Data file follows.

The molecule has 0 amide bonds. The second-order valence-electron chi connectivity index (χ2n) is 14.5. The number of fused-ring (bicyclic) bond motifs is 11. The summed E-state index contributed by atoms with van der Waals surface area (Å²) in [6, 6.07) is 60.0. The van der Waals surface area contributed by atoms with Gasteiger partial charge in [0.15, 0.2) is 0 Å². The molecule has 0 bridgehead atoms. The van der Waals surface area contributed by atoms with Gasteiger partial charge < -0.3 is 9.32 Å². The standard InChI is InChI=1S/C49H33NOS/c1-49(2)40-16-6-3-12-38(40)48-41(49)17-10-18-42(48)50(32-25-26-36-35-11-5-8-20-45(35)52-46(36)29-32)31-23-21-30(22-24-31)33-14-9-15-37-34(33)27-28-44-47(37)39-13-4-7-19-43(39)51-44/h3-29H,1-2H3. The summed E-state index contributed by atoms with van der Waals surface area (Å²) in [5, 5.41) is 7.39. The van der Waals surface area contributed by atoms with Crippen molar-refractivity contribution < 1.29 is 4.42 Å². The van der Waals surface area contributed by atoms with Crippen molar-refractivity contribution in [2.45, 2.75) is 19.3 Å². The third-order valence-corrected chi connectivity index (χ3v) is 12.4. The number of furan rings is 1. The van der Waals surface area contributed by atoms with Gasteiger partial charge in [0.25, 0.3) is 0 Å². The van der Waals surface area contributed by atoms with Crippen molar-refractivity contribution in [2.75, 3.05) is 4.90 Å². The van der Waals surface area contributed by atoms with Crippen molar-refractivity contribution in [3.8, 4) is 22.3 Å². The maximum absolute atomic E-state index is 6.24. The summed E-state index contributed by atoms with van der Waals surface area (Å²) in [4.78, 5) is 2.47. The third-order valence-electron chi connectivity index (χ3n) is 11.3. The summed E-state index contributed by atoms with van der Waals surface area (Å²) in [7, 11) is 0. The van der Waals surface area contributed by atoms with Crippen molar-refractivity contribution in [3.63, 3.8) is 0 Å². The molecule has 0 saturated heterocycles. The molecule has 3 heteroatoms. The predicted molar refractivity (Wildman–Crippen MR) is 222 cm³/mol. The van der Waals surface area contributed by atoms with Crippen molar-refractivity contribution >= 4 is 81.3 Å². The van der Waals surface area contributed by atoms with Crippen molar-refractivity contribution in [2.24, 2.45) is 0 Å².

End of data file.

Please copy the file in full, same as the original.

The molecule has 0 amide bonds. The second-order valence-electron chi connectivity index (χ2n) is 14.5. The number of fused-ring (bicyclic) bond motifs is 11. The summed E-state index contributed by atoms with van der Waals surface area (Å²) in [6, 6.07) is 60.0. The van der Waals surface area contributed by atoms with Gasteiger partial charge in [0.15, 0.2) is 0 Å². The molecule has 0 bridgehead atoms. The van der Waals surface area contributed by atoms with Gasteiger partial charge < -0.3 is 9.32 Å². The standard InChI is InChI=1S/C49H33NOS/c1-49(2)40-16-6-3-12-38(40)48-41(49)17-10-18-42(48)50(32-25-26-36-35-11-5-8-20-45(35)52-46(36)29-32)31-23-21-30(22-24-31)33-14-9-15-37-34(33)27-28-44-47(37)39-13-4-7-19-43(39)51-44/h3-29H,1-2H3. The summed E-state index contributed by atoms with van der Waals surface area (Å²) in [5, 5.41) is 7.39. The van der Waals surface area contributed by atoms with Crippen molar-refractivity contribution < 1.29 is 4.42 Å². The van der Waals surface area contributed by atoms with Crippen molar-refractivity contribution in [2.45, 2.75) is 19.3 Å². The third-order valence-corrected chi connectivity index (χ3v) is 12.4. The number of furan rings is 1. The van der Waals surface area contributed by atoms with Gasteiger partial charge in [0.25, 0.3) is 0 Å². The van der Waals surface area contributed by atoms with Crippen molar-refractivity contribution in [2.75, 3.05) is 4.90 Å². The van der Waals surface area contributed by atoms with Crippen molar-refractivity contribution in [3.8, 4) is 22.3 Å². The maximum absolute atomic E-state index is 6.24. The summed E-state index contributed by atoms with van der Waals surface area (Å²) in [4.78, 5) is 2.47. The third-order valence-electron chi connectivity index (χ3n) is 11.3. The summed E-state index contributed by atoms with van der Waals surface area (Å²) in [7, 11) is 0. The van der Waals surface area contributed by atoms with Crippen molar-refractivity contribution in [3.63, 3.8) is 0 Å². The molecule has 0 saturated heterocycles. The molecule has 3 heteroatoms. The predicted molar refractivity (Wildman–Crippen MR) is 222 cm³/mol. The van der Waals surface area contributed by atoms with Crippen molar-refractivity contribution >= 4 is 81.3 Å². The van der Waals surface area contributed by atoms with Crippen molar-refractivity contribution in [2.24, 2.45) is 0 Å².